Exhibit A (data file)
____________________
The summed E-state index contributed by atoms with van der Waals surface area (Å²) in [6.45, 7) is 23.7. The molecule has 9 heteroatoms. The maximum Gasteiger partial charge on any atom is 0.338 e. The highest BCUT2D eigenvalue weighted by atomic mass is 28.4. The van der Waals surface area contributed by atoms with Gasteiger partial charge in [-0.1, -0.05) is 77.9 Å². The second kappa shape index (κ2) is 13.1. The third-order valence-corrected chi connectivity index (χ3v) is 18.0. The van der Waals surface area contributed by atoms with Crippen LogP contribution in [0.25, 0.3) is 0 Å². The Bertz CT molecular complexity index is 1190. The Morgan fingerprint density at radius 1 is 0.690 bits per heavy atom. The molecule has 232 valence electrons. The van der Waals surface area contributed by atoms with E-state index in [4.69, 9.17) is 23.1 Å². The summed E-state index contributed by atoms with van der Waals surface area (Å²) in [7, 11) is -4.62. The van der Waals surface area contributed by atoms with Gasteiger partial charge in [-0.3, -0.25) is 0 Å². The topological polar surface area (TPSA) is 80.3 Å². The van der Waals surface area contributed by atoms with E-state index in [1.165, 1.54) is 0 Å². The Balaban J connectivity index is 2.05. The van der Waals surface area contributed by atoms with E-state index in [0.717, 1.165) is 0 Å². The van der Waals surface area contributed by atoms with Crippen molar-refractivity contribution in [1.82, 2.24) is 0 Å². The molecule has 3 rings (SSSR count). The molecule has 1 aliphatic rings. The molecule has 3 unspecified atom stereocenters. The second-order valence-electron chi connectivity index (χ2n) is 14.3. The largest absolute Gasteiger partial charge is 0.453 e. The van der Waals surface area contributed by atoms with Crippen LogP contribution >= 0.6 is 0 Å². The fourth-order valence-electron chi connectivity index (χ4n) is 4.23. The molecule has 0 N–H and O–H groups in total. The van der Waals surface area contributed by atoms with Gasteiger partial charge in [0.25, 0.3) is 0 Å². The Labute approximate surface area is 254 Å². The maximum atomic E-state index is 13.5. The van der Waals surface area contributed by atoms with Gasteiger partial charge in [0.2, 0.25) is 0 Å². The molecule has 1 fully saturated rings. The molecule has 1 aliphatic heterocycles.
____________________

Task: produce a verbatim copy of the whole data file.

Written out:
The summed E-state index contributed by atoms with van der Waals surface area (Å²) in [6.45, 7) is 23.7. The molecule has 9 heteroatoms. The maximum Gasteiger partial charge on any atom is 0.338 e. The highest BCUT2D eigenvalue weighted by atomic mass is 28.4. The van der Waals surface area contributed by atoms with Gasteiger partial charge in [-0.1, -0.05) is 77.9 Å². The second kappa shape index (κ2) is 13.1. The third-order valence-corrected chi connectivity index (χ3v) is 18.0. The van der Waals surface area contributed by atoms with Crippen LogP contribution in [0.25, 0.3) is 0 Å². The Bertz CT molecular complexity index is 1190. The Morgan fingerprint density at radius 1 is 0.690 bits per heavy atom. The molecule has 232 valence electrons. The van der Waals surface area contributed by atoms with E-state index in [4.69, 9.17) is 23.1 Å². The summed E-state index contributed by atoms with van der Waals surface area (Å²) in [7, 11) is -4.62. The van der Waals surface area contributed by atoms with Gasteiger partial charge in [-0.3, -0.25) is 0 Å². The topological polar surface area (TPSA) is 80.3 Å². The van der Waals surface area contributed by atoms with E-state index in [1.165, 1.54) is 0 Å². The Balaban J connectivity index is 2.05. The van der Waals surface area contributed by atoms with E-state index in [0.717, 1.165) is 0 Å². The van der Waals surface area contributed by atoms with Crippen molar-refractivity contribution in [1.82, 2.24) is 0 Å². The molecule has 3 rings (SSSR count). The molecule has 1 aliphatic rings. The molecule has 3 unspecified atom stereocenters. The second-order valence-electron chi connectivity index (χ2n) is 14.3. The largest absolute Gasteiger partial charge is 0.453 e. The van der Waals surface area contributed by atoms with Crippen LogP contribution >= 0.6 is 0 Å². The fourth-order valence-electron chi connectivity index (χ4n) is 4.23. The molecule has 0 N–H and O–H groups in total. The van der Waals surface area contributed by atoms with Gasteiger partial charge in [0.25, 0.3) is 0 Å². The Labute approximate surface area is 254 Å². The maximum atomic E-state index is 13.5. The van der Waals surface area contributed by atoms with Gasteiger partial charge in [0.2, 0.25) is 0 Å². The molecule has 1 fully saturated rings. The molecule has 1 aliphatic heterocycles.